Trees we planted 2 and 3 years ago, that displayed stress the first season in the ground, following year symptoms were far less. And you did say a tree you planted this year. No reference to the one you later talk about that is about 15 years old.
 

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Originally posted by GarPA


, YOU win the grand prize!!!!! A 5 year FREE fert program from Chembrown/Truburn.
I would like to send this service to some past customers of mine.....:cool: :D

The beech will adapt, but it will never attain the true coloration these cultivars are noted for....not in full sun anyway......
 

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Yes Ken


Couldn't agree more.

I tend to stretch the parameters of a plants optimum location from time to time. Some characteristics are sacrificed, but generaly acceptable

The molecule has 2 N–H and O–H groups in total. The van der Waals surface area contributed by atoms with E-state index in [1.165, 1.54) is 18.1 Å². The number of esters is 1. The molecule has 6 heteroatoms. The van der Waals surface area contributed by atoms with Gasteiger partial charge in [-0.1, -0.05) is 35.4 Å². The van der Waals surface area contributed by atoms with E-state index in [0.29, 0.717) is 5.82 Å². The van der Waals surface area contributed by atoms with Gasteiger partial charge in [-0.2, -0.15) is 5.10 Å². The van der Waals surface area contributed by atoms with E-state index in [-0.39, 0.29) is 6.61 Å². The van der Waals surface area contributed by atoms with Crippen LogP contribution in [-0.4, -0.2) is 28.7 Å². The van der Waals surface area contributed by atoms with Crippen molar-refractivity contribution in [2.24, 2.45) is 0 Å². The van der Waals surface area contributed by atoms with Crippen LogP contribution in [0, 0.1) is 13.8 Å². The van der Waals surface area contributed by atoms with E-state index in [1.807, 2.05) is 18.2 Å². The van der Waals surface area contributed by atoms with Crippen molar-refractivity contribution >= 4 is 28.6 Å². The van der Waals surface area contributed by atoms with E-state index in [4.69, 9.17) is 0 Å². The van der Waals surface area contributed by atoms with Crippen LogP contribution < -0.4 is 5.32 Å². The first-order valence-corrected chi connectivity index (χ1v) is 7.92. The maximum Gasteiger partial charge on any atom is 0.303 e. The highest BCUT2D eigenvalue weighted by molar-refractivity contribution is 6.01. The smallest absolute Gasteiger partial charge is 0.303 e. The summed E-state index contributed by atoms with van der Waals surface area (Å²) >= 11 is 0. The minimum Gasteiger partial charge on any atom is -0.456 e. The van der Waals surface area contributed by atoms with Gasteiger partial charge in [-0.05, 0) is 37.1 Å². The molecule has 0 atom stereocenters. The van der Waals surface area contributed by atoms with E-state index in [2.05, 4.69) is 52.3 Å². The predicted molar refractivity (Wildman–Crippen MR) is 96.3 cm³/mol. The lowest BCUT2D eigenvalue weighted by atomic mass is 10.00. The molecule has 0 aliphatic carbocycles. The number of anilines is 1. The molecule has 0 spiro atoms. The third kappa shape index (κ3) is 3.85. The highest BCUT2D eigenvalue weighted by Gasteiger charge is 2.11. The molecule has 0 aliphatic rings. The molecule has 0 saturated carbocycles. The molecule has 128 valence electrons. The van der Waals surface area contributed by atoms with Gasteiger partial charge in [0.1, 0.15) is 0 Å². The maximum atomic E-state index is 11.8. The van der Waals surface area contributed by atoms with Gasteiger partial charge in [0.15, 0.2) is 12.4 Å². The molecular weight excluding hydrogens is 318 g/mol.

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Discussion Starter · #14 ·
thanks guys for all the points of view...GLAN, the one at Red Lobster I did not plant but its been there for many years.

Looks like I need to order those cd roms that some of you guys have on plant characterisitcs...the darn tag on the plant indicated full sun and the nursery mgr said it will do find in this location. Lesson learned on my end. Even if I know a certain tree/perennial like I know my name, I'll look it up just to be sure.
 

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Need help pls.
My neighbour has a beautiful tall tricolour beech in her front yard so I bought a 9 foot one last year also for my front. Just before the Fall, noticed that leafs all fell off way ahead of my neighbours. I figured the tree went through a shock.

Spring this year came and the leaves didn't start sprouting until late May, and now in June, the leaves are tiny. Most of the leaves look like they are half eaten by some insect. The colour of all the leaves are more brown than red. The leaves are not even lush.

I water the tree once or twice a week and when I do I give it a good soak. Could that be it?

My neighbours tree remains so nice so it is not the location of my tree (like too much sun) that's a problem.

Any suggestion to resolve?